Editorial Notebook

Rekindling my joy for reading

This past weekend I went to go visit my girlfriend in Washington D.C. I chose to drive down due to the outrageous costs of train tickets and the inconvenience of plane departure times. The six hour drive itself was manageable; it provided me and my friend, Copy Editor Rex Hu ’19, ample time to talk about absolutely everything and nothing that came into our heads. One of the first conversations we had was about childhood reading.

As a kid, I loved to read. I loved the feeling of a book in my hands. I loved the excitement of flipping the pages as I’d slowly become engrossed in a narrative, and I remember getting lost for hours on end in fantasy realmsimagining what it would be like to be part of the story. I would often read instead of doing homework, something that is unthinkable to me today. I read mostly fiction, ranging from Erin Hunter’s Warriors and Brian Jacques’ Redwall to the more science based books of D. J. MacHale’s Pendragon and Eoin Colfer’s Artemis Fowl. Looking back at those books, they all had flaws that would probably turn me away from them now, but during my youth I was willing to overlook these faults in exchange for a good waste of time.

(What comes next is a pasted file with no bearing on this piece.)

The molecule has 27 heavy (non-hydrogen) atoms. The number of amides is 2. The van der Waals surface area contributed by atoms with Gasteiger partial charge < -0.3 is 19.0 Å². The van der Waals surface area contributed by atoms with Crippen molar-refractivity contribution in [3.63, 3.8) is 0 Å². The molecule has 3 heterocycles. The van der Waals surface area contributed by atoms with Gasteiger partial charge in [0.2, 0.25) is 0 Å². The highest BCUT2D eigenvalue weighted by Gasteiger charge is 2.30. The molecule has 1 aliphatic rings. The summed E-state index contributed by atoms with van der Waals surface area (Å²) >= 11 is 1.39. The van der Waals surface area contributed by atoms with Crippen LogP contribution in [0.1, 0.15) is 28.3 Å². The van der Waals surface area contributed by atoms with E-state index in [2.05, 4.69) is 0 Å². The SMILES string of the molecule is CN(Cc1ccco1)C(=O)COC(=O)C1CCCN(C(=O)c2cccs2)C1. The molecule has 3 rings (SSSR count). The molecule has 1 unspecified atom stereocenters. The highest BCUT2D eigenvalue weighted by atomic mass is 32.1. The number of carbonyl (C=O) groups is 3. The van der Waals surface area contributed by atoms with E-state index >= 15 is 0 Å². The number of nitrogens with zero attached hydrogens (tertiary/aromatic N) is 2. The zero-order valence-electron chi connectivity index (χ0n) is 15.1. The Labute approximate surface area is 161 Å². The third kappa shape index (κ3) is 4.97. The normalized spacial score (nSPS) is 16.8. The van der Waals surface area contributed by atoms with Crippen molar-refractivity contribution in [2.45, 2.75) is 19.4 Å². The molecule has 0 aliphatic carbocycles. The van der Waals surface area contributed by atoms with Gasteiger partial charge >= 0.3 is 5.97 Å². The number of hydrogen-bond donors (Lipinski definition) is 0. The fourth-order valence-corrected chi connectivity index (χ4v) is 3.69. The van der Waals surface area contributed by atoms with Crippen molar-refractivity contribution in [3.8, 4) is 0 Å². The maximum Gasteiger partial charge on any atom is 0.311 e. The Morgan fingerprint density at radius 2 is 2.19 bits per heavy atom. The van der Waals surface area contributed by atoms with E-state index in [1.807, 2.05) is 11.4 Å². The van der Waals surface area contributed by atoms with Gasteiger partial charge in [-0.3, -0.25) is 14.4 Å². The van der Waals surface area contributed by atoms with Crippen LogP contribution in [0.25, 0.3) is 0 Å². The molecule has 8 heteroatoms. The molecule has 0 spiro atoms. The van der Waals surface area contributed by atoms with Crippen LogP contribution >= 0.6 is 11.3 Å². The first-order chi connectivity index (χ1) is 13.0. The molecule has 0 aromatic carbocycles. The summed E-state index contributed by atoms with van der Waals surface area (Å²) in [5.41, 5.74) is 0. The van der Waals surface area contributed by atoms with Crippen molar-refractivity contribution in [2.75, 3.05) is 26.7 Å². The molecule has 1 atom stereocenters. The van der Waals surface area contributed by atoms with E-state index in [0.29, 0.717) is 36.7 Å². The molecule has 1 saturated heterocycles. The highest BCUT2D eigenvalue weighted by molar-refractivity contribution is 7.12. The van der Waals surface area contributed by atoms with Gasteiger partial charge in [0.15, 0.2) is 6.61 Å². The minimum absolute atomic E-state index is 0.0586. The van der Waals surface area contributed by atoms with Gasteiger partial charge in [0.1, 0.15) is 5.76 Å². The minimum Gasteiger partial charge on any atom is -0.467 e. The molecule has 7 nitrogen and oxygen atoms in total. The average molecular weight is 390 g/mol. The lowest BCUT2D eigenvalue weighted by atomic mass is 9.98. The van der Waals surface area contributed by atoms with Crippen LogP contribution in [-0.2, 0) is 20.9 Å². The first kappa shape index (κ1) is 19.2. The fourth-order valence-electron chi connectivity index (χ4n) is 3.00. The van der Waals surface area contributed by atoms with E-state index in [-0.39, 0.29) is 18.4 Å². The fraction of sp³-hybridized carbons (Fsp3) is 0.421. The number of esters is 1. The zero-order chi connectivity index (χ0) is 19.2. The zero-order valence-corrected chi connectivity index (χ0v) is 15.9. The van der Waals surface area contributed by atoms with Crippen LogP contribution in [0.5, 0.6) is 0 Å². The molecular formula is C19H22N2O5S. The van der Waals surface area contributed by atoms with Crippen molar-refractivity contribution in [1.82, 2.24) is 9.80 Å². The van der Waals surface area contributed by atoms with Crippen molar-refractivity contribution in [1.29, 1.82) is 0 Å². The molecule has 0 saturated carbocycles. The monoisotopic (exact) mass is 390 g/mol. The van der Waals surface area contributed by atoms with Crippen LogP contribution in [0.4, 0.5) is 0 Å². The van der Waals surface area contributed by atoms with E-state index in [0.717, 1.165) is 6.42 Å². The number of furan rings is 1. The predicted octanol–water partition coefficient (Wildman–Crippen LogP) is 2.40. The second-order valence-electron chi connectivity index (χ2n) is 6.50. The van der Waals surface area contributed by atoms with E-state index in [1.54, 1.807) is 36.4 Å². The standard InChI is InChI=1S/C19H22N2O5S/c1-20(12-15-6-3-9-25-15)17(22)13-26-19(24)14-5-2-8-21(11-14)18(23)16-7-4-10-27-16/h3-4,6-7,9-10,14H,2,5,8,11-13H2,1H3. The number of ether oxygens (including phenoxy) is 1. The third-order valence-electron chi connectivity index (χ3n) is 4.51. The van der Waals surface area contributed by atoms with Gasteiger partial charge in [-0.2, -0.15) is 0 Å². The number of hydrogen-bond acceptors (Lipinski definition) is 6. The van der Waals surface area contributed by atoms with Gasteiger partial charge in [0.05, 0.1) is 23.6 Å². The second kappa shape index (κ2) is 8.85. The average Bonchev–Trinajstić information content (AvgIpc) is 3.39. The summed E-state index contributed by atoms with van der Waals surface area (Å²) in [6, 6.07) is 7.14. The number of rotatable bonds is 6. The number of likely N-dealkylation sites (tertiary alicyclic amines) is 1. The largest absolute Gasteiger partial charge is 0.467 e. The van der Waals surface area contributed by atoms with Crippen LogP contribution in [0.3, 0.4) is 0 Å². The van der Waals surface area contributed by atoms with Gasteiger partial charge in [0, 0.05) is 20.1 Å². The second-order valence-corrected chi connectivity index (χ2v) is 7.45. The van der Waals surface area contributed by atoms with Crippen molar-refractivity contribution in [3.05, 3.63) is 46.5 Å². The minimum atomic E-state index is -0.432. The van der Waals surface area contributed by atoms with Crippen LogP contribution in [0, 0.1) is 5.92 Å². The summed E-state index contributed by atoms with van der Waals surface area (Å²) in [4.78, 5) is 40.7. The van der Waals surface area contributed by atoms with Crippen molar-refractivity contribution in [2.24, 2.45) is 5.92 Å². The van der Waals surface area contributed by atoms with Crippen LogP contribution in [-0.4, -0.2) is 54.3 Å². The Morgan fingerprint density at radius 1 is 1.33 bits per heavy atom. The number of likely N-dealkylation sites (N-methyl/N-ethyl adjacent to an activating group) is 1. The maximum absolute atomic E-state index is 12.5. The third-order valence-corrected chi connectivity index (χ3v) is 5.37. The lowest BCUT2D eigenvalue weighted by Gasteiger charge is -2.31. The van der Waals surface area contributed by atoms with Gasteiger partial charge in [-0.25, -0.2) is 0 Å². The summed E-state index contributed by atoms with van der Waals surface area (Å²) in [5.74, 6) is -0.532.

Reading  has all but disappeared from my life. My bookshelf is a sad sight: a couple of nonfiction biographies of current politicians I never finished—classics that I picked up to read one day, books that I started so long ago the bookmark is meaningless to me and my memory of the story is almost gone. These days, my media consumption is primarily through Reddit or Facebook, and that makes me sad.

By writing this notebook, I’m making a promise to myself: I’m going to read more. My goal is to finish at least one book a month. Whenever I have free time in my room, I’m going to turn off the TV, get off Youtube for a bit, and read. I don’t know what I’ll start with: Maybe Never Let Me Go by Kazuo Ishiguro; maybe  Ray Bradbury’s Fahrenheit 451, or maybe even with Michael Wolff’s Fire and Fury. That’s a problem for later though. What matters is that I start. And if you’re reading this, why not do the same? Go up to your bookshelf,  to the library, or to a bookstore; pick out a book that looks interesting; and read the first page. See if that turns into reading the second page, and then the third page, and then watch time wind forward until it’s past midnight and you remember you have piles of work to do. I’m ready to get lost in the world of reading again, and hopefully I’ll be able to find my way back out!